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Re: [Nmh-workers] Non-ASCII Characters in bodies and subjects

From: Ken Hornstein
Subject: Re: [Nmh-workers] Non-ASCII Characters in bodies and subjects
Date: Tue, 17 Jun 2014 16:11:22 -0400

>> if not for file names?
>The Unix kernel stores filenames as a run of bytes, not including `/'
>and NUL.

That's not universally true anymore.  Some newer filesystems are mandating
that filenames are UTF-8 and enforcing normalization rules (MacOS X and
Solaris are two notable examples).  Obviously some charset conversion is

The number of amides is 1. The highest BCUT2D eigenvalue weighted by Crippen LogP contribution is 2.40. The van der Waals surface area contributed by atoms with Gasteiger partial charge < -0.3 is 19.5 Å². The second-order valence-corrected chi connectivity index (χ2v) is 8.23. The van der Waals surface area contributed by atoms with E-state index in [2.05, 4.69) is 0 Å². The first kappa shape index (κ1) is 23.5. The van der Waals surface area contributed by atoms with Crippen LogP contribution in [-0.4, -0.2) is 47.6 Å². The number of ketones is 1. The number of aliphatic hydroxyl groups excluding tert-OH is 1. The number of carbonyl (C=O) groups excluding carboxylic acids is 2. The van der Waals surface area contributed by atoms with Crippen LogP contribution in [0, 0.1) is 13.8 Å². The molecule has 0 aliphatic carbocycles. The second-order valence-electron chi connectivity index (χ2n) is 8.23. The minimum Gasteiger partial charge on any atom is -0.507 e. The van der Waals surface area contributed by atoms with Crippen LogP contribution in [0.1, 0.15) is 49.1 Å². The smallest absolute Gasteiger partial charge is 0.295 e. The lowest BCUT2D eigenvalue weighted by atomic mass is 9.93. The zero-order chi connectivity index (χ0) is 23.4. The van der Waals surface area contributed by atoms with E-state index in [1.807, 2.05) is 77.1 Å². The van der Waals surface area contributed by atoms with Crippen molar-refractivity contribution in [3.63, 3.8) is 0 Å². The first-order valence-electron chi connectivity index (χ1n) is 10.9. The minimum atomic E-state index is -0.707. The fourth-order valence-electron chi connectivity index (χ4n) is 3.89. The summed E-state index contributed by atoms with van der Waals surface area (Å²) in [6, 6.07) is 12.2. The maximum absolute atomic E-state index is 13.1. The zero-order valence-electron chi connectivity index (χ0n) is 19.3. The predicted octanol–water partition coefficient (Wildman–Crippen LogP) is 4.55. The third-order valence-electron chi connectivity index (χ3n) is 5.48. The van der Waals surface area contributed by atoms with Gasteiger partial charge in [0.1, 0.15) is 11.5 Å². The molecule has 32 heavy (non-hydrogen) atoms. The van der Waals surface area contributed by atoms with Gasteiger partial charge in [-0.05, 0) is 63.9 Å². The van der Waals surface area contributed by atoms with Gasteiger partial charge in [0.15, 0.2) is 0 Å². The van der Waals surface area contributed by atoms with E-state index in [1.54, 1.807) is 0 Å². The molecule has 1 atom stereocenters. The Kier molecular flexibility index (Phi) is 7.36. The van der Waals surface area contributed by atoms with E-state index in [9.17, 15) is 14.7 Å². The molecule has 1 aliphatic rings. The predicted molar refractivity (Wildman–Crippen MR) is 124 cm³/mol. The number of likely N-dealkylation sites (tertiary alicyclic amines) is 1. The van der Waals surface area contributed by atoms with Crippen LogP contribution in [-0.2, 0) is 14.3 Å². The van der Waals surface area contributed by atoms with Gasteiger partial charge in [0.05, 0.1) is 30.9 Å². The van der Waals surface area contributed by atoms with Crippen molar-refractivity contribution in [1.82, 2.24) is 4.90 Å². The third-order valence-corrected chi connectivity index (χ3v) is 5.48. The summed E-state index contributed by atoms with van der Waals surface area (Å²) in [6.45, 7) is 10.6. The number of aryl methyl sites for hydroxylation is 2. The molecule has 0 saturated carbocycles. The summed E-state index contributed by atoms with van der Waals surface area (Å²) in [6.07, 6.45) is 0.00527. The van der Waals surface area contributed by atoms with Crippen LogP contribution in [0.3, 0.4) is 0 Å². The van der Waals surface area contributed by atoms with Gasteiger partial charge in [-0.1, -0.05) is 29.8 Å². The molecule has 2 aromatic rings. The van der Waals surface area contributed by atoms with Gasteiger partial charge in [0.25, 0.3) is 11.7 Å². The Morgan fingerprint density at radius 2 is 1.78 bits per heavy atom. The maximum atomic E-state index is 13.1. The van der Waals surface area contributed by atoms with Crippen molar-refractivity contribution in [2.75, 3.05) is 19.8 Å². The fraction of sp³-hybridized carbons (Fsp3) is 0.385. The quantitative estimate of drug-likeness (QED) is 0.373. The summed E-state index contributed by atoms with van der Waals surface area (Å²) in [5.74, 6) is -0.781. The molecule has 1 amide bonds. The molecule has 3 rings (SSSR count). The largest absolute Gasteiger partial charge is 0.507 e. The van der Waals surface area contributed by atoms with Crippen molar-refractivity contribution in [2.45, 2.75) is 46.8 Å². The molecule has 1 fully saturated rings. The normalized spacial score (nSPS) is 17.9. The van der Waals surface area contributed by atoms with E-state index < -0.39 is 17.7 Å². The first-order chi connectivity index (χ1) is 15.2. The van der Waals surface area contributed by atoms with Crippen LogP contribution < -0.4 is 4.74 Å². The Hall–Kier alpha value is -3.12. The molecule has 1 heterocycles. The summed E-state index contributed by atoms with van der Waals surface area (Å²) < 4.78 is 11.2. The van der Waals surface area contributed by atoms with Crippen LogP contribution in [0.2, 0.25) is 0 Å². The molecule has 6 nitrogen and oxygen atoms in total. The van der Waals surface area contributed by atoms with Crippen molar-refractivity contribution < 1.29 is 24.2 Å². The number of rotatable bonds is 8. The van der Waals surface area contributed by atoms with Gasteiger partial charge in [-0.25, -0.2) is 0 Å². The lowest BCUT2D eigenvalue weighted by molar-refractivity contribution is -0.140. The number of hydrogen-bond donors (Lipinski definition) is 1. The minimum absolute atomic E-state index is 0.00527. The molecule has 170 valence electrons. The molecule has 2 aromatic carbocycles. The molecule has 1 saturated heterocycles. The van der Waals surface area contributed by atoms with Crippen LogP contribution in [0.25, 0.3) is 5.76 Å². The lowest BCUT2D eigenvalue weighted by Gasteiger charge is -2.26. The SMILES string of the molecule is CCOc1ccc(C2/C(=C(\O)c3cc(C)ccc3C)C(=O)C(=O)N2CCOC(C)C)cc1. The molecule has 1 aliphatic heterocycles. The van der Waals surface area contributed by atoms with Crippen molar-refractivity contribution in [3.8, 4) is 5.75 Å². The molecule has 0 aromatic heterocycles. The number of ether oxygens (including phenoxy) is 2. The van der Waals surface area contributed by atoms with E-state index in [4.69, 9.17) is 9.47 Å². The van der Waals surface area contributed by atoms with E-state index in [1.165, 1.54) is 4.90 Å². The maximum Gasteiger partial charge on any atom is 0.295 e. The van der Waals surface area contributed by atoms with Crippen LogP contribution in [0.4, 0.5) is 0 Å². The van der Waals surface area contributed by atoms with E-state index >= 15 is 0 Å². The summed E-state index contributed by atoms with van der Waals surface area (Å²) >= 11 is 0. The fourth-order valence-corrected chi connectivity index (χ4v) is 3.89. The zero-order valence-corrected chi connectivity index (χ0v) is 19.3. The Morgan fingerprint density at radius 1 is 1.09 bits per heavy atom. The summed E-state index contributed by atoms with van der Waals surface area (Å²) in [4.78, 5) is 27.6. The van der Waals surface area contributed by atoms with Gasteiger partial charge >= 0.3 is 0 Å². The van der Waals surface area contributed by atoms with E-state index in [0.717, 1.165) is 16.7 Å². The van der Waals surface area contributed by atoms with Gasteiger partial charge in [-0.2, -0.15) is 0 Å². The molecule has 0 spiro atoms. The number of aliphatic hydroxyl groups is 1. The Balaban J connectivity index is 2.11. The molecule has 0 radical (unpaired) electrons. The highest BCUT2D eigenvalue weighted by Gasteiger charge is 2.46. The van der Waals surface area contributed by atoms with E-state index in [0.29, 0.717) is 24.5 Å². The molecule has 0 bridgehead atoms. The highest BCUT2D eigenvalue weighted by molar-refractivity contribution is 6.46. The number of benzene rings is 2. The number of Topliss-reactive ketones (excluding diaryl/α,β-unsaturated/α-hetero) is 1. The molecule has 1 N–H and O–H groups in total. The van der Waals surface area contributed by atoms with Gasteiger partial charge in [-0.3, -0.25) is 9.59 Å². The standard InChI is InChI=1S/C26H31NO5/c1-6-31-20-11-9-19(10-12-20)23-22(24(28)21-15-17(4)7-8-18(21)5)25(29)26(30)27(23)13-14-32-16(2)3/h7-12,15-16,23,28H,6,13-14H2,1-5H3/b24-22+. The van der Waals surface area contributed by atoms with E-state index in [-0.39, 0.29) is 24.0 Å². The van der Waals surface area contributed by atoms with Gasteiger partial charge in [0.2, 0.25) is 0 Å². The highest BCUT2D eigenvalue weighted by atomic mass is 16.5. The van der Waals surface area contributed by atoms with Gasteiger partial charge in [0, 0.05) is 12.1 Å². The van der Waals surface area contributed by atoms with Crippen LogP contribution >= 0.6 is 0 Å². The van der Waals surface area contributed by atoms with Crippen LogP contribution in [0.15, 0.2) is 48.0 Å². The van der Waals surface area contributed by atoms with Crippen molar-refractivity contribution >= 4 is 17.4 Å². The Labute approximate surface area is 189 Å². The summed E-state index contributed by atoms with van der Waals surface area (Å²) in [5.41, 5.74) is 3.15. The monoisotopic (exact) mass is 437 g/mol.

happening for non-UTF-8 locales.  I think that's inevitable, given the
issues with composed and decomposed characters.

For example, let's say you see this:

% ls
Résumé.txt      Résumé.txt

How can that be?  Well, they aren't the same sequence of bytes.  In the
first one the “é” is U+00E9.  In the second, it's U+0065 U+0301 (a regular
“e” followed by a combining accent character).  The only way of resolving
this is to use the normalization rules for Unicode and do filename
searching that way; MacOS X actually rewrites all of the filenames
using Normalization Form D (all characters in decomposed form, which
means the regular character followed by the combining accents) and I think
that sucks, but they didn't ask me.  Solaris is better; the original bytes
are preserved, but lookup is done using normalized names so you can't
have two filenames with the same characters.


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